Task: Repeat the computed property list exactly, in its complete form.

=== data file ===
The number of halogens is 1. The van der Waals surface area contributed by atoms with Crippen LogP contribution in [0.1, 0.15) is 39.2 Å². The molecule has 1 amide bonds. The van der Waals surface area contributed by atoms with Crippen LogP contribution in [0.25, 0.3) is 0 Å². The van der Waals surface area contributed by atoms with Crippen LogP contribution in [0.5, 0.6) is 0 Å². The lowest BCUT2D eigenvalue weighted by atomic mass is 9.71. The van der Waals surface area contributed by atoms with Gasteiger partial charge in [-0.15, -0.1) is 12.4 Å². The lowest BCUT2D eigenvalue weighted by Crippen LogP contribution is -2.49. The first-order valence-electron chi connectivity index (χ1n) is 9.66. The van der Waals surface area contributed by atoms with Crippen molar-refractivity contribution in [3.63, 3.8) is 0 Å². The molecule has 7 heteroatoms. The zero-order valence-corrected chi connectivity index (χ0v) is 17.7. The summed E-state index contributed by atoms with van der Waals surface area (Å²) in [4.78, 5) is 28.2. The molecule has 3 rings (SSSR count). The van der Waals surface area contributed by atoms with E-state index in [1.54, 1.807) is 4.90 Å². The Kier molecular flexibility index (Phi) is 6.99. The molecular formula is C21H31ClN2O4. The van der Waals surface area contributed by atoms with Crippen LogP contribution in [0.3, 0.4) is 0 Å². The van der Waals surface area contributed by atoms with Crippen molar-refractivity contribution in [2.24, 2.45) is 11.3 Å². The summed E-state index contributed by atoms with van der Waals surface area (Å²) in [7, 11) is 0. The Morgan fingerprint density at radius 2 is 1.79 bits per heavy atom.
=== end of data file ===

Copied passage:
The number of halogens is 1. The van der Waals surface area contributed by atoms with Crippen LogP contribution in [0.1, 0.15) is 39.2 Å². The molecule has 1 amide bonds. The van der Waals surface area contributed by atoms with Crippen LogP contribution in [0.25, 0.3) is 0 Å². The van der Waals surface area contributed by atoms with Crippen LogP contribution in [0.5, 0.6) is 0 Å². The lowest BCUT2D eigenvalue weighted by atomic mass is 9.71. The van der Waals surface area contributed by atoms with Gasteiger partial charge in [-0.15, -0.1) is 12.4 Å². The lowest BCUT2D eigenvalue weighted by Crippen LogP contribution is -2.49. The first-order valence-electron chi connectivity index (χ1n) is 9.66. The van der Waals surface area contributed by atoms with Crippen molar-refractivity contribution in [3.63, 3.8) is 0 Å². The molecule has 7 heteroatoms. The zero-order valence-corrected chi connectivity index (χ0v) is 17.7. The summed E-state index contributed by atoms with van der Waals surface area (Å²) in [4.78, 5) is 28.2. The molecule has 3 rings (SSSR count). The van der Waals surface area contributed by atoms with E-state index in [1.54, 1.807) is 4.90 Å². The Kier molecular flexibility index (Phi) is 6.99. The molecular formula is C21H31ClN2O4. The van der Waals surface area contributed by atoms with Crippen LogP contribution in [0.3, 0.4) is 0 Å². The van der Waals surface area contributed by atoms with Crippen molar-refractivity contribution in [2.24, 2.45) is 11.3 Å². The summed E-state index contributed by atoms with van der Waals surface area (Å²) in [7, 11) is 0. The Morgan fingerprint density at radius 2 is 1.79 bits per heavy atom.